Cases three and four concerned a deduction for the area fee payable for block 3/4 in production licence 006, awarded to the AmocoNoco group in 1965, and for block 2/5.
According to the rules which applied when the award was made, the licensees could deduct the area fee in its entirety from royalty.
The fifth issue concerned a deduction from royalty for costs related to natural gas liquids (NGL), at a time when royalty had already been abolished for gas. Amoco maintained that the changes made to the Petroleum Act in 1985 did not apply to licences awarded in 1965. But it had to give way here, and accept that the 1985 provisions applied for future settlements.
Where this claim was concerned, Amoco accepted a ratio of 35/65 between oil and gas – in other words, a deduction was only allowed for 35 per cent of transport-related costs from producing condensate, although the company had to pay royalty for it.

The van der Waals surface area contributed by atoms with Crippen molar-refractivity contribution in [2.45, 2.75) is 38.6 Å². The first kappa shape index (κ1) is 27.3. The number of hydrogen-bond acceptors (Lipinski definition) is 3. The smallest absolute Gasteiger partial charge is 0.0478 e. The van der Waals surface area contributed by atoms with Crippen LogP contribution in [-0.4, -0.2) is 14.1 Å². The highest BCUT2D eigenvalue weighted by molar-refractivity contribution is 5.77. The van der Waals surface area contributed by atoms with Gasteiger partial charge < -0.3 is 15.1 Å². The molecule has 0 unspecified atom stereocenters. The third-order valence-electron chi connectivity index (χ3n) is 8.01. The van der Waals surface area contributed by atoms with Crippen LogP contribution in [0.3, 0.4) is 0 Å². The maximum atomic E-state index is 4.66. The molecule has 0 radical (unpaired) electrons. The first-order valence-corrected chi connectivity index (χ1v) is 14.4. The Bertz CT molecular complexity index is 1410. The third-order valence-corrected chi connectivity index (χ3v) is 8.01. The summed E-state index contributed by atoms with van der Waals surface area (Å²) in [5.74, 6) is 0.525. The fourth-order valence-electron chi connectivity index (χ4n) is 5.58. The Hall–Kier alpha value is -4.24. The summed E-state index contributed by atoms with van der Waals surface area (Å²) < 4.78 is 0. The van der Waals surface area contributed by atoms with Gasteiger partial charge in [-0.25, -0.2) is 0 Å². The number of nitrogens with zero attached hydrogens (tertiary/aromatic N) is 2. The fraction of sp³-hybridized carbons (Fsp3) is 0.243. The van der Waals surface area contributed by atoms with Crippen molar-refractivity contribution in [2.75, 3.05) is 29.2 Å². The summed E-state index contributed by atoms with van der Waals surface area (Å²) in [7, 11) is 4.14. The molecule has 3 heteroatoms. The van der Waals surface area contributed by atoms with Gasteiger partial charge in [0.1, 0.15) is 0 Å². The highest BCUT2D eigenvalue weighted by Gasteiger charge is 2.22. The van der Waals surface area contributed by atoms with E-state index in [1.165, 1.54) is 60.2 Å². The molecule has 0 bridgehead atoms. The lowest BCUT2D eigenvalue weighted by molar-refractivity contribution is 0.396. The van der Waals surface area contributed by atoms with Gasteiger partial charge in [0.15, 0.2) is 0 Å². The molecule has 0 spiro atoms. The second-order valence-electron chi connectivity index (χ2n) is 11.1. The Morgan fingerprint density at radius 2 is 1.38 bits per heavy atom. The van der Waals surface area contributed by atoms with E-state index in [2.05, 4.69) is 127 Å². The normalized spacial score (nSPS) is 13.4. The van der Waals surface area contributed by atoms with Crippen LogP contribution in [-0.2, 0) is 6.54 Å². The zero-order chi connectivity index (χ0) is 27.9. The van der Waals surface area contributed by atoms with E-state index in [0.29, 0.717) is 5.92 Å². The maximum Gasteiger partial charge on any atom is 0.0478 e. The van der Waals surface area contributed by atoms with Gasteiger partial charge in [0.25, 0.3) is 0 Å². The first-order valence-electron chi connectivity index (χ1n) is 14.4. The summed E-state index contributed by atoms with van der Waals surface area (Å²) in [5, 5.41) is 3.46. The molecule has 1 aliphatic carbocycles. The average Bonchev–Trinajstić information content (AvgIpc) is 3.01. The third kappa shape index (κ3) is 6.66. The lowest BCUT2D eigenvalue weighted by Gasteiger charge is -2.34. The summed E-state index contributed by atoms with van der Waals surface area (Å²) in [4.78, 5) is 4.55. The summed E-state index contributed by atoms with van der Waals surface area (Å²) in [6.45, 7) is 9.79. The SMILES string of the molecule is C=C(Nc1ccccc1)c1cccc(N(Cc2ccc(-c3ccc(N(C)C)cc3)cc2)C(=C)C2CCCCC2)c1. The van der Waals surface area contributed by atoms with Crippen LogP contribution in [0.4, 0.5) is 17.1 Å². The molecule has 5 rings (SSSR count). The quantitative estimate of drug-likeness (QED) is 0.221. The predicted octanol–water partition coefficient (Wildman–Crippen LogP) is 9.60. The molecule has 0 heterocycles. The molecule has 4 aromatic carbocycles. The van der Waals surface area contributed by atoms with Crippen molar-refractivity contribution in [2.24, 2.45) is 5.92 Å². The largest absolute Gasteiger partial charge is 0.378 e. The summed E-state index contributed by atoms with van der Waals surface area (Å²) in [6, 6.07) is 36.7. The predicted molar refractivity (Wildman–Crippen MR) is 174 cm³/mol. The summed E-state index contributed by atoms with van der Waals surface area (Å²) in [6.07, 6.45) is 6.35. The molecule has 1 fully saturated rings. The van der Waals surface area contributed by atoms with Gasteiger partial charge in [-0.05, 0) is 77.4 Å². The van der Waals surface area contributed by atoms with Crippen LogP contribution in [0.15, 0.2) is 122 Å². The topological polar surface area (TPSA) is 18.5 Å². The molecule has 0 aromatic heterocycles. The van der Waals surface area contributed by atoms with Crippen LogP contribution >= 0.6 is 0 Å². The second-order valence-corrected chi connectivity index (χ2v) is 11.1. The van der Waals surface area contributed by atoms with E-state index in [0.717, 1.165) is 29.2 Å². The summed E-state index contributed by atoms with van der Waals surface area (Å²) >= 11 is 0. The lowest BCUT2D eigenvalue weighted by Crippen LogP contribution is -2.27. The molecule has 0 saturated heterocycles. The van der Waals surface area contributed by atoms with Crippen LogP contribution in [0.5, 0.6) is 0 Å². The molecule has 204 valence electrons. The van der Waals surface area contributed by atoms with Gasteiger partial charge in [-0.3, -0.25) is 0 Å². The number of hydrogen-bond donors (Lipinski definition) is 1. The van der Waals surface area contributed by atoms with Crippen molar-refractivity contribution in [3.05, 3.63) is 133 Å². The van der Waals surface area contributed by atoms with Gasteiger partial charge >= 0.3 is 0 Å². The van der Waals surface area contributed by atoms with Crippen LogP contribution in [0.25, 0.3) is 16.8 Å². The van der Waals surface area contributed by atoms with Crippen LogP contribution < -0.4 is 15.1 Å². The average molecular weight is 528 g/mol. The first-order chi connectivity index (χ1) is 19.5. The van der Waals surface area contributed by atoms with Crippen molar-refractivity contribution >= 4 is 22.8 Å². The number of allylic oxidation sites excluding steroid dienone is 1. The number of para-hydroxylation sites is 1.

The total value of the settlements in these five cases was put at NOK 199 million, compared with an initial claim of just over NOK 235 million from Amoco. The group also dropped other demands in the cases covered by the compromise.[REMOVE]Fotnote: Proposition no 15 to the Storting (1996/97), Om endringar av løyvingar på statsbudsjettet for 1996 og andre saker under Nærings- og energidepartementet.
As a conclusion to the whole story, royalty was abolished in its entirety for the Valhall field with effect from 1 January 2000.[REMOVE]Fotnote: Norwegian Official Reports (NOU) 2000:18, Skattlegging av petroleumsvirksomheten.